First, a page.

Substantial effort has been devoted to in vitro testing of candidate chemotherapeutic agents in cancer cell lines yet the yield from has been modest with only a handful of compounds entering clinical practice. Furthermore, identification of patients who will respond to various agents has been a challenge even when the target is known. We addressed these two challenges by developing the CO-eXpression ExtrapolatioN (COXEN) algorithm. This tool is a virtual “Rosetta Stone” that projects cell line drug sensitivity to human tumors and by virtue of this fact can be used for both drug discovery and patient selection for personalized therapy.

11:05 Next Generation Sequencing in Cancer: From Targeted Panels to Whole Exome

Madhuri Hegde, Ph.D., Emory University School of Medicine, Atlanta, GA

This presentation will focus on the new development in next generation sequencing and its impact on testing for cancer for germline and somatic mutations. A special focus will be on the data from Ion Torrent targeted sequencing approach in solid tumors and for genetic testing approaches to colorectal cancer.

11:35 Correlated Immunohistochemical and Cytological Assays for the Prediction of Hematogenous Dissemination of Breast Cancer

Maja Hrzenjak Oktay, M.D., Ph.D., Assistant Professor, Pathology, The L.G. Koss Division of Cytology, Department of Pathology, Montefiore Medical Center

Our ability to predict breast cancer metastasis is limited. This talk describes a new immunohistochemical approach for the assessment of metastatic risk based on the density of intravasation microenvironment sites called TMEM (Tumor MicroEnvironment of Metastasis). In addition, it describes an isoform assay for the actin regulatory protein Mena using FNA (fine needle aspiration) samples, and the details about how these two assays may be applied in clinical practice in a synergistic way to assess the risk of metastasis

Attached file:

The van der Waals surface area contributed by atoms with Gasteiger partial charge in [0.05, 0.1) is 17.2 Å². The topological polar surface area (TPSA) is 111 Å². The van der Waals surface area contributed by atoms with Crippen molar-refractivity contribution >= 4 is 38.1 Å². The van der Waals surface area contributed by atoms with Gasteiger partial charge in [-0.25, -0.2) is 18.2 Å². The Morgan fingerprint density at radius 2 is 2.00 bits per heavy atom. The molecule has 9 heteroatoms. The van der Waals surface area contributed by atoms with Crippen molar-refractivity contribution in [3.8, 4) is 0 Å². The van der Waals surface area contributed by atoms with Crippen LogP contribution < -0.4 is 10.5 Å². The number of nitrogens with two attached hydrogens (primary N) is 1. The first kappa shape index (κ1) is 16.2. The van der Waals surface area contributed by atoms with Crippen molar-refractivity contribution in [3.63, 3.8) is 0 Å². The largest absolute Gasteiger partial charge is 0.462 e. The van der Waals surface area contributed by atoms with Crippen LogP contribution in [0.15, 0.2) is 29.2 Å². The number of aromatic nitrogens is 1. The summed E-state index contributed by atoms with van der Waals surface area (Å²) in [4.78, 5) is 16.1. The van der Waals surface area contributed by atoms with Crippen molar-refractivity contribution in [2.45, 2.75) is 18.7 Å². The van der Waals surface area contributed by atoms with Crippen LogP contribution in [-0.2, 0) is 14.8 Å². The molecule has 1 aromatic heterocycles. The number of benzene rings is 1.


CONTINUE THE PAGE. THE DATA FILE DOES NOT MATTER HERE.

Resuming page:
12:05-1:15 pm Enjoy Lunch on Your Own

» 1:15 Keynote Presentation: Strategies for Routine, Large Scale Clinical Genotyping of Lung Cancers for Optimal Selection of Targeted Therapies 

Marc LadanyiMarc Ladanyi, M.D., The William Ruane Chair in Molecular Oncology, Attending Pathologist, Molecular Diagnostics Service, and Member, Human Oncology and Pathogenesis Program, Memorial Sloan-Kettering Cancer Center

1:45 From Bench to Clinical Lab, the Challenges in Assay Development for the Clinical Setting

Stephen M. Hewitt, M.D., Ph.D., FCAP, Clinical Investigator, TARP/AMPL, LP, CCR, NCI, NIH

Despite the substantial number of publications touting new biomarkers, their clinical introduction has been limited. Many of these biomarkers never make it out of the research laboratory, and when they do, they face a number of hurdles. Central to these issues are assay verification, and validation within the context of total test environment.


In Vivo Microscopy and Intraoperative Imaging

Bridging the Radiology-Pathology Divide

2:15-2:45 Refreshment Break with Exhibit
& Poster Viewing

2:45 Chairperson’s Opening Remarks
Stephen A. Boppart, M.D., Ph.D., Bliss Professor of Engineering, Departments of Electrical and Computer Engineering, Bioengineering, and Medicine, Beckman Institute for Advanced Science and Technology, University of Illinois

 

» 3:00 Keynote Presentation: Endoscopic Microscopy: Bridging the Radiology-Pathology Divide 

Guillermo TearneyGuillermo Tearney, M.D., Ph.D., Professor of Pathology, Harvard Medical School; Associate Director, Wellman Center for Photomedicine, Massachusetts General Hospital